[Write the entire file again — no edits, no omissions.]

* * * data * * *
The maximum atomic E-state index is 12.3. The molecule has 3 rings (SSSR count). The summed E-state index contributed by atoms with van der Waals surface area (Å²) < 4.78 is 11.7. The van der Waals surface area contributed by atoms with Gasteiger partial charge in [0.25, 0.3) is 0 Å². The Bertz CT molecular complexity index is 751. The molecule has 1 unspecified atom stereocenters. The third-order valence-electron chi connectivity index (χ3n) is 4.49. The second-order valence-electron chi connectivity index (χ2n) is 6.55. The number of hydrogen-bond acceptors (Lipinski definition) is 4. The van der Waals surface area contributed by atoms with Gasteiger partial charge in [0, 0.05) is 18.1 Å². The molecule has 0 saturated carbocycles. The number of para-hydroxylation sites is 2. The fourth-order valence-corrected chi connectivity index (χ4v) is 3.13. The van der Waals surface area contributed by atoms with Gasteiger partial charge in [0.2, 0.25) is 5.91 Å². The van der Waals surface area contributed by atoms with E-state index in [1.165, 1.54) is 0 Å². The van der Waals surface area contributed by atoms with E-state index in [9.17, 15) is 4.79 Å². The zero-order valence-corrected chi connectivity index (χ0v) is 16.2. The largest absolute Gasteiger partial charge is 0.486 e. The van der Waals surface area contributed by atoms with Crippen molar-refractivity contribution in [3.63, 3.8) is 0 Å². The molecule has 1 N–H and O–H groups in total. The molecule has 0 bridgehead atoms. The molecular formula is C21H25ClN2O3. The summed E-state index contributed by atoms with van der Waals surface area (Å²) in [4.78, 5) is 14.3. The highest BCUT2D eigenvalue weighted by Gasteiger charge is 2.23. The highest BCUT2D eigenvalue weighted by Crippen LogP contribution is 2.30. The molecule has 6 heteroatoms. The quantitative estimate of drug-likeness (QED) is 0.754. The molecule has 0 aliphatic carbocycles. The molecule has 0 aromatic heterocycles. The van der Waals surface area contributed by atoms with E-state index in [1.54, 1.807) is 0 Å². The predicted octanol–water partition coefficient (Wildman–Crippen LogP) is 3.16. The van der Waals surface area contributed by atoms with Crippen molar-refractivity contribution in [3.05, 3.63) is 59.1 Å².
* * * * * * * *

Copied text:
The maximum atomic E-state index is 12.3. The molecule has 3 rings (SSSR count). The summed E-state index contributed by atoms with van der Waals surface area (Å²) < 4.78 is 11.7. The van der Waals surface area contributed by atoms with Gasteiger partial charge in [0.25, 0.3) is 0 Å². The Bertz CT molecular complexity index is 751. The molecule has 1 unspecified atom stereocenters. The third-order valence-electron chi connectivity index (χ3n) is 4.49. The second-order valence-electron chi connectivity index (χ2n) is 6.55. The number of hydrogen-bond acceptors (Lipinski definition) is 4. The van der Waals surface area contributed by atoms with Gasteiger partial charge in [0, 0.05) is 18.1 Å². The molecule has 0 saturated carbocycles. The number of para-hydroxylation sites is 2. The fourth-order valence-corrected chi connectivity index (χ4v) is 3.13. The van der Waals surface area contributed by atoms with Gasteiger partial charge in [0.2, 0.25) is 5.91 Å². The van der Waals surface area contributed by atoms with E-state index in [1.165, 1.54) is 0 Å². The van der Waals surface area contributed by atoms with E-state index in [9.17, 15) is 4.79 Å². The zero-order valence-corrected chi connectivity index (χ0v) is 16.2. The largest absolute Gasteiger partial charge is 0.486 e. The van der Waals surface area contributed by atoms with Crippen molar-refractivity contribution in [3.63, 3.8) is 0 Å². The molecule has 1 N–H and O–H groups in total. The molecule has 0 bridgehead atoms. The molecular formula is C21H25ClN2O3. The summed E-state index contributed by atoms with van der Waals surface area (Å²) in [4.78, 5) is 14.3. The highest BCUT2D eigenvalue weighted by Gasteiger charge is 2.23. The highest BCUT2D eigenvalue weighted by Crippen LogP contribution is 2.30. The molecule has 6 heteroatoms. The quantitative estimate of drug-likeness (QED) is 0.754. The molecule has 0 aliphatic carbocycles. The molecule has 0 aromatic heterocycles. The van der Waals surface area contributed by atoms with E-state index in [1.54, 1.807) is 0 Å². The predicted octanol–water partition coefficient (Wildman–Crippen LogP) is 3.16. The van der Waals surface area contributed by atoms with Crippen molar-refractivity contribution in [3.05, 3.63) is 59.1 Å².